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, or Hemsterhusius, one of the most famous critics of his country, the son of Francis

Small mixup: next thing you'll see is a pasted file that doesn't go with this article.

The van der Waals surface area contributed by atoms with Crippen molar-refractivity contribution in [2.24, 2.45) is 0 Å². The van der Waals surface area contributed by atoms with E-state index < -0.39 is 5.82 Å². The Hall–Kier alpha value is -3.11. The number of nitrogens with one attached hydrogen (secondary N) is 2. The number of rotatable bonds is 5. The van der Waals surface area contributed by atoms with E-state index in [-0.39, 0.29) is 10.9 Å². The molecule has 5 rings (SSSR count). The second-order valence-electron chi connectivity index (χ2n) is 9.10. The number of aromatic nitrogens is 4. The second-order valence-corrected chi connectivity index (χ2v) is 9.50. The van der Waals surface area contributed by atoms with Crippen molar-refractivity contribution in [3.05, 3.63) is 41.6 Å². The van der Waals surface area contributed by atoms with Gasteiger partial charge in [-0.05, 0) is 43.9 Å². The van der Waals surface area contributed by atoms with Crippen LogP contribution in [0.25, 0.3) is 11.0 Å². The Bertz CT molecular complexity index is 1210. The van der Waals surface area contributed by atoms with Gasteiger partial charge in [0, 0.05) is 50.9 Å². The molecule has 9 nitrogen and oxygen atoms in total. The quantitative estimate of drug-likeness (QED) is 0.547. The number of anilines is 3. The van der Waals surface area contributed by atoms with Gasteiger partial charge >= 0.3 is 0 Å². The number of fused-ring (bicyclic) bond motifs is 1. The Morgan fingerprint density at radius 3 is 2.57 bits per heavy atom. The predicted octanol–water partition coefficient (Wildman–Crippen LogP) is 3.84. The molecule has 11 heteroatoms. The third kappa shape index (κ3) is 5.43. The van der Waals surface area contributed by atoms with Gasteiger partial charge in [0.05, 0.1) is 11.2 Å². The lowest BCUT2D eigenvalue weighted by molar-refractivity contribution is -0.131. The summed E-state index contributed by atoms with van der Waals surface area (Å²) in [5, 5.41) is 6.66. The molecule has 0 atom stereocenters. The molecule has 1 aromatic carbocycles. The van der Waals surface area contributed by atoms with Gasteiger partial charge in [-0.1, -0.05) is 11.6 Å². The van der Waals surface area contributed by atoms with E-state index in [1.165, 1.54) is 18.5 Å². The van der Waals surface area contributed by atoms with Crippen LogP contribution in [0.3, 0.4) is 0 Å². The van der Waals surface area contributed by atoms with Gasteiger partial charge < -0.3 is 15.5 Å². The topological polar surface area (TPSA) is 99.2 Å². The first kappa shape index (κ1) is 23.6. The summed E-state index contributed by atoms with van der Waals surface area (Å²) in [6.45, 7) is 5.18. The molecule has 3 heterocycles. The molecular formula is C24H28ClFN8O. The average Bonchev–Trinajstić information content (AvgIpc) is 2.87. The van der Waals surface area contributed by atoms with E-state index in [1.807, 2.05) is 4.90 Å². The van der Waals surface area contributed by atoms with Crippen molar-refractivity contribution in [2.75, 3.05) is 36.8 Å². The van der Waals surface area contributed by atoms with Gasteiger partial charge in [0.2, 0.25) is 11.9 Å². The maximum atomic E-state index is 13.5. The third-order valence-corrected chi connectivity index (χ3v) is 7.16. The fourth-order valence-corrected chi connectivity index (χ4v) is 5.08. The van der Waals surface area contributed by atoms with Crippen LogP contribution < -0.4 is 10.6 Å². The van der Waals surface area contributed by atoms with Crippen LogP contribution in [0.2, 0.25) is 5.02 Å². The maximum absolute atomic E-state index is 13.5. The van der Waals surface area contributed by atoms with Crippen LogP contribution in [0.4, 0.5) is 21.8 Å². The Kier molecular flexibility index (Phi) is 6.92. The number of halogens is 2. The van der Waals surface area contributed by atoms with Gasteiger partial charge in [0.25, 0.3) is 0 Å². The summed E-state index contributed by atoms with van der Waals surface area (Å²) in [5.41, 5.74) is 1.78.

, or Hemsterhusius, one of the most famous critics of his country, the son of Francis Hemsterhuis, a physician, was born at Groningen, Feb. 1, 1635. After obtaining the rudiments of literature from proper masters, and from his father, he became a member of his native university in his fourteenth year, 1698. He there studied for some years, and then removed to Leyden, for the sake of attending the lectures of the famous James Perizonius on ancient history. He was here so much noticed by the governors of the university, that it was expected he would succeed James Gronovius as professor of Greek. Havercamp, however, on the vacancy, was appointed, through the intrigues, as Ruhnkenius asserts, of some who feared they might be eclipsed by young Hemsterhuis; who in 1705, at the age of nineteen, was called to Amsterdam, and appointed professor of mathematics and philosophy. In the former of these branches he had been a favourite scholar of the famous John Bernouilli. In 1717, he removed to Franeker, on being chosen to succeed Lambert Bos as professor of Greek; to which place, in 1738, was added the professorship of history. In 1740 he removed to Leyden to accept the same two professorships in that university. It appears that he was married, because his father-in-law, J. Wild, is mentioned; he died April 7, 1766, having enjoyed to the last the use of all his faculties. He published, 1. “The three last books of Julius Pollux’s Onomasticon,” to complete the edition of which, seven books had been finished by Lederlin. This was published at Amsterdam in 1706. On the appearance of this work, he received a letter from Bentley, highly praising him for the service he had there rendered to his author. But this very letter was nearly the cause of driving him entirely from the study of Greek criticism: for in it Bentley transmitted his own conjectures on the true readings of the passages cited by Pollux from comic writers, with particular view to the restoration of the metre. Hemsterhuis had himself attempted the same, but, when he read the criticisms of Bentley, and saw their astonishing justness and acuteness, he was so hurt at the inferiority of his own, that he resolved, for the time, never again to open a Greek book. In a month or two this timidity went off, and he returned to these studies with redoubled vigour, determined to take Bentley for his model, and to' qualify himself, if possible, to rival one whom he so greatly admired. 2. “Select Colloquies of Lucian, and his Timon,” Amst. 1708. 3. “The Plutus of Aristophanes, with the Scholia,” various readings and notes, Harlingen, 1744, 8vo. 4. “Part of an edition of Lucian,” as far as the 521st page of the first volume; it appeared in 1743 in four volumes quarto, the remaining parts being edited by J. M. Gesner and Reitzius. The extreme slowness of his proceeding is much complained of by Gesner and others, and was the reason why he made no further progress. 5. % “Notes and emendations on Xenophon Ephesius,” inserted in the 36 volumes of the te Miscellanea Critica“of Amsterdam, with the signature T. S. H. S. 6.” Some observations upon Chrysostom’s Homily on the Epistle to Philemon,“subjoined to Raphelius’s Annotations on the New Testament. 7.” Inaugural Speeches on various occasions.“8. There are also letters from him to J. Matth. Gesner and others; and he gave considerable aid to J. St. Bernard, in publishing the ' Eclogae Thomae Magistri,” at Leyden, in 1757. His “Philosophical Works” were published at Paris in 1792, 2 vols. 8vo, but he was a better critic -than philosopher. Ruhnkenius holds up Hemsterhusius as a model of a perfect critic, and indeed, according to his account, the extent and variety of his knowledge, and the acuteness of his judgment, were very extraordinary.